Defense digitizes pathology samples

'Because our repository is very extensive, we can refer doctors to many cases and even show them unusual presentations.'

'Col. Renata B. Greenspan

Future online portal could help speed diagnosis of medical conditions in the field, using data that goes back to the Civil War

Every day, military medical staffs around the world rely on the Armed Forces Institute of Pathology to help them make diagnoses based on samples from tumors, tissue and other specimens.

Until recently, however, the decades-old process relied heavily on shipping slides from distant facilities back to the Defense Department institute's headquarters in Washington. The slow turnaround discouraged many within the Defense medical community from using the institute's resources.

So about two years ago the institute began moving to digital pathology samples, even archiving some of its oldest specimens, said Col. Renata B. Greenspan, the institute's director.

The institute hired Information Manufacturing Corp. of Rocket Center, W.Va., to digitize and scan the data, store it and develop a search application.

'This wealth of material is very important for education and research,' Greenspan said.

So far, Information Manufacturing has stowed away 4.5 million DOD pathology records. The institute plans to keep expanding its pathology database, adding about 2 million records a year, Greenspan said.

The sources for the database include the institute's historical medical data, files from now-closed military bases, records from the Automated Central Tumor Registry and other sources.

Greenspan said DOD's specimen collection dates to the Civil War. The Army started collecting specimens and information about them in 1862 to study the wounds soldiers suffered during the war. Today, the institute collects anywhere from 60,000 to 80,000 specimens a year and has several million in its inventory.

Sorting through all the records has proved arduous, said Barclay Butler, Information Manufacturing's vice president and general manager of health services operations.

'They have racks and racks of 3-by-5 cards, like what you used to find in a huge inner-city library card catalog,' Butler said. 'Doctors can use it to find a case similar to one they've received, but it is very labor-intensive and difficult.'

The heart of the project involves scanning the records. The company uses optical character recognition tools to capture metadata about the cases, including diagnosis information, Butler said.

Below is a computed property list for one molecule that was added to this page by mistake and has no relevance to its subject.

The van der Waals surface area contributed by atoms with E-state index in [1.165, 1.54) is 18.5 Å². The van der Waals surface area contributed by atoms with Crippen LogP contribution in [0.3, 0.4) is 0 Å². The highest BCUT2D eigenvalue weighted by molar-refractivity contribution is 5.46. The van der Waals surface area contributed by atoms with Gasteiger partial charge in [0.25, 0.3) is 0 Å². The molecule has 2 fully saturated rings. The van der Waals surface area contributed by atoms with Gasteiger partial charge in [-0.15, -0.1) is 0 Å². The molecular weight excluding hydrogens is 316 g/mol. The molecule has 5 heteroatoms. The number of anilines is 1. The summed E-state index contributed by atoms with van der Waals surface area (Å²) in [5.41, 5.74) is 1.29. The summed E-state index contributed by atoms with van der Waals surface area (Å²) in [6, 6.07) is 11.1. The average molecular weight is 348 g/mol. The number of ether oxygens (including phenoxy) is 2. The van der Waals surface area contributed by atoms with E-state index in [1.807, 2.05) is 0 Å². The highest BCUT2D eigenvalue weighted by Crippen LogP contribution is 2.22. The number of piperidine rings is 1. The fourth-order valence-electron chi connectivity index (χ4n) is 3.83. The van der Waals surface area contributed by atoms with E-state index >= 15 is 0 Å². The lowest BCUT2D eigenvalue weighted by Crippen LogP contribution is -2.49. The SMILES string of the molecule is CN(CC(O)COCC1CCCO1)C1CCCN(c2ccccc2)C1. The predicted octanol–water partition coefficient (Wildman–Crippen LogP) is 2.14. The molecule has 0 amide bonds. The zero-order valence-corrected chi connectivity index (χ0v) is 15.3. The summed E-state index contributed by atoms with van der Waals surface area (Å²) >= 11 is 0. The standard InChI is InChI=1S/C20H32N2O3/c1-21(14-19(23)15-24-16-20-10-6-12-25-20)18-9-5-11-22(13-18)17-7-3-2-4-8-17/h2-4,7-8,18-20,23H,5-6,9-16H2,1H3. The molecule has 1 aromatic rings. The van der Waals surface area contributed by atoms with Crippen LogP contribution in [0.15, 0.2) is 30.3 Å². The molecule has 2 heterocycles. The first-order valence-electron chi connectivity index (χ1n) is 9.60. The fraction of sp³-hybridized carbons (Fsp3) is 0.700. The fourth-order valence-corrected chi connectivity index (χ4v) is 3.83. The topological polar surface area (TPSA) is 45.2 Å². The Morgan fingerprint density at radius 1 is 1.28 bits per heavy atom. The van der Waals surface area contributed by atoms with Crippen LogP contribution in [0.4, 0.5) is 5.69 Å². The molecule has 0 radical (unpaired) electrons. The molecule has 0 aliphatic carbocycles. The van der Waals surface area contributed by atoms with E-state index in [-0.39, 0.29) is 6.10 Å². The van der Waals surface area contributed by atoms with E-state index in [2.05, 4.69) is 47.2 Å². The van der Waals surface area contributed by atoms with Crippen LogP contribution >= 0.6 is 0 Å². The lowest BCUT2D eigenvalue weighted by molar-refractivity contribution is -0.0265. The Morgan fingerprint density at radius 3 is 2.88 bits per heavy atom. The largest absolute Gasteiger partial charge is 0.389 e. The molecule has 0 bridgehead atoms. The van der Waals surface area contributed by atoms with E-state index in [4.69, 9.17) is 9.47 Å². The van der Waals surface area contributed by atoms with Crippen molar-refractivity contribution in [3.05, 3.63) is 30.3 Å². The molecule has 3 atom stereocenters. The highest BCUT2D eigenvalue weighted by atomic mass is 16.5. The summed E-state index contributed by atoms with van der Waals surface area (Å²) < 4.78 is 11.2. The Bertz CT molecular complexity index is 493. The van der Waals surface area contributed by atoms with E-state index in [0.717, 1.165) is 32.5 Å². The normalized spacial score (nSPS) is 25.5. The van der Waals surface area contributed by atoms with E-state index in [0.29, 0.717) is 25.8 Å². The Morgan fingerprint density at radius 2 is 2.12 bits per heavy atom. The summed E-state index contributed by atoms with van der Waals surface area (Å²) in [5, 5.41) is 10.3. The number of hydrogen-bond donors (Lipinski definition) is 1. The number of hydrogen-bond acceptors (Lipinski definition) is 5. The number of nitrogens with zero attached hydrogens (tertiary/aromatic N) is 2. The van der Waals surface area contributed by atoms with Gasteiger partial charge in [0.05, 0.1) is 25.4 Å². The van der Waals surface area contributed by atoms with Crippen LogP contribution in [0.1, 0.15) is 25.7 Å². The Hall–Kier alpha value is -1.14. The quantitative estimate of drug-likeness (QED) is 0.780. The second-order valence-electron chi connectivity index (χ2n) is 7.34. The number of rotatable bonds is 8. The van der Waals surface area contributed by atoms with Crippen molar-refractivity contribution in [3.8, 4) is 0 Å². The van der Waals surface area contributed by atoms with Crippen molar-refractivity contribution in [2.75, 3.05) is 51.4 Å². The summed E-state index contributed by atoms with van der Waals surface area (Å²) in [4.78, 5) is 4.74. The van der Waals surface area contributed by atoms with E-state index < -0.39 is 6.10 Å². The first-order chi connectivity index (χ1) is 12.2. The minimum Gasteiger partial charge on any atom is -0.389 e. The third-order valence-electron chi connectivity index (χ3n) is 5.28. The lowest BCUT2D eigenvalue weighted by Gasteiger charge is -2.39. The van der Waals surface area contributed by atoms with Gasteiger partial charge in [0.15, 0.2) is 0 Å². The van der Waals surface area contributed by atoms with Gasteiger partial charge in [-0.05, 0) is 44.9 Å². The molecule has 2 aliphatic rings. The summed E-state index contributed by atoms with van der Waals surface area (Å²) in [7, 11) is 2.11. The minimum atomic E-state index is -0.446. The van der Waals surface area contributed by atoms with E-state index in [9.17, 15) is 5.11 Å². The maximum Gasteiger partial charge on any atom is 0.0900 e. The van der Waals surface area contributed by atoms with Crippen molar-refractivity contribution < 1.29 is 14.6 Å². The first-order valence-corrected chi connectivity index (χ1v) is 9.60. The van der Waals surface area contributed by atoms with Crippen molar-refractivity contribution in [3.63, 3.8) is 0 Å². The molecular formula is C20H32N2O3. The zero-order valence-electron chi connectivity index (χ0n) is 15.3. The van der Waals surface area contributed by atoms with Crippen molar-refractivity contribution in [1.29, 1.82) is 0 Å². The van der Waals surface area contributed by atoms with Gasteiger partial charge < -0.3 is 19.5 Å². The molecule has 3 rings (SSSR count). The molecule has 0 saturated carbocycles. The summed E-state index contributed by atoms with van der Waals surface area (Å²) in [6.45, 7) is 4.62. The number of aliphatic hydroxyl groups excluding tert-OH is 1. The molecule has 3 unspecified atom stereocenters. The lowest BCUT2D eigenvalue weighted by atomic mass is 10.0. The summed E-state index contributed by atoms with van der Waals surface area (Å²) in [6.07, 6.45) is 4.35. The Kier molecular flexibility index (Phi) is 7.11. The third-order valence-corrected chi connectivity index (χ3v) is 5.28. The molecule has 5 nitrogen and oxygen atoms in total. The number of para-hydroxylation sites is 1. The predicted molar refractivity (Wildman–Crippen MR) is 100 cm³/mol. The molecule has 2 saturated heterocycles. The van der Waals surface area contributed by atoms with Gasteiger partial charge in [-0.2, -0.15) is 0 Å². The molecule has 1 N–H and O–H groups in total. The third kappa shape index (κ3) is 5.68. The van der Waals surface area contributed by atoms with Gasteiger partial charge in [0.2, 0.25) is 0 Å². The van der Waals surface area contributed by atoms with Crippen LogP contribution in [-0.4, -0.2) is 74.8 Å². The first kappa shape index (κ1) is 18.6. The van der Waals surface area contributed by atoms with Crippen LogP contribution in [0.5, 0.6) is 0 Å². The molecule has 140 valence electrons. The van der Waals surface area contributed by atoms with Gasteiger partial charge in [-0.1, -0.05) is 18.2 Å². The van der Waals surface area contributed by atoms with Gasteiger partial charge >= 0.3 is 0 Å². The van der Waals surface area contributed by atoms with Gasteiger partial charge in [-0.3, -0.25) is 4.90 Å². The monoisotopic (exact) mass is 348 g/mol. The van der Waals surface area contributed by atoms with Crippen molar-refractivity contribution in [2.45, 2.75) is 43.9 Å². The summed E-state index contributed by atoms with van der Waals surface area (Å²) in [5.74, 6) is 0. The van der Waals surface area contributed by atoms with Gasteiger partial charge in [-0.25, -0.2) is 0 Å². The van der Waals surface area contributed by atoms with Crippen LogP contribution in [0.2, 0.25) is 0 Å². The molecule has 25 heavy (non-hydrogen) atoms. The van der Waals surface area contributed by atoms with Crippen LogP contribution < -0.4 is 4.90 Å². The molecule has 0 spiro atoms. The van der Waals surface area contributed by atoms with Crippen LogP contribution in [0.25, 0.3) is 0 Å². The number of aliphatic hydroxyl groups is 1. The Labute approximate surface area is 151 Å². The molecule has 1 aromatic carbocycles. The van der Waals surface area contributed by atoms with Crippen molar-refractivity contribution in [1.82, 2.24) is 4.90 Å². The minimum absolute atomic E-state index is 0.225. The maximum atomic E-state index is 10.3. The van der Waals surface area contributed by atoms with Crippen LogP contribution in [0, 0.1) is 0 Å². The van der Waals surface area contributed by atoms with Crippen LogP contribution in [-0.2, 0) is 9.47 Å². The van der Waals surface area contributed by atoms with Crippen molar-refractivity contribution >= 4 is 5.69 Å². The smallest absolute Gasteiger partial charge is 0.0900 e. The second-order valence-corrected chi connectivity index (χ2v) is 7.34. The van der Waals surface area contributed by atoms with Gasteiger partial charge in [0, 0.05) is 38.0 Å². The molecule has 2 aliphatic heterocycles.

The OCR products come from Prime Recognition Inc. of Woodinville, Wash.

The accuracy of the data collected is crucial to taking advantage of Information Manufacturing's search portal tool, WSSRD, which stands for Web Search Store Retrieve and Distribute, said Tom Murphy, the company's vice president of corporate development.

'The portal gives you access to all the file cabinets associated with these data sets,' he said. 'The WSSRD has a proprietary, built-in keyword search engine, and that is the portal that the institute uses to enter the system.'

Information Manufacturing's data collection, data storage and WSSRD tools work with any application where paper, or other physical, records need to be digitized, Murphy said.

The company has also worked with the National Oceanic and Atmospheric Administration, scanning, storing and providing Web access to thousands of handwritten weather observations. It also converted records from the library of NOAA's National Weather Service.

The institute eventually wants to launch a portal for DOD called Ask AFIP, Greenspan said. It will have a Google-like front end to an interactive database that medical professionals will use to conduct tissue research and request consultations.

'What's unique about this system is, because our repository is very extensive, we can refer doctors to many cases and even show them unusual presentations,' Greenspan said. 'So we can tell them: 'This is what it is. We have other cases like it, and that's how they look and present, and this is what happened to the patient.' '

Decision support portal

To make the system easier for medical personnel to use, Information Manufacturing is crafting a decision support portal that automates inquiries, Butler said. The system will help medical staff working at remote locations, such as temporary military hospitals in Iraq.

'Sometimes they'll have a pathologist and sometimes they'll have a technician that is not qualified to make a diagnosis,' Butler said. 'It could be out in the desert that they get a skin lesion that they don't recognize. With this system, they can take a sample of that, do their digitization and send it back. Then the institute can come back with their diagnosis.'

About the Author

Doug Beizer is a staff writer for Federal Computer Week.

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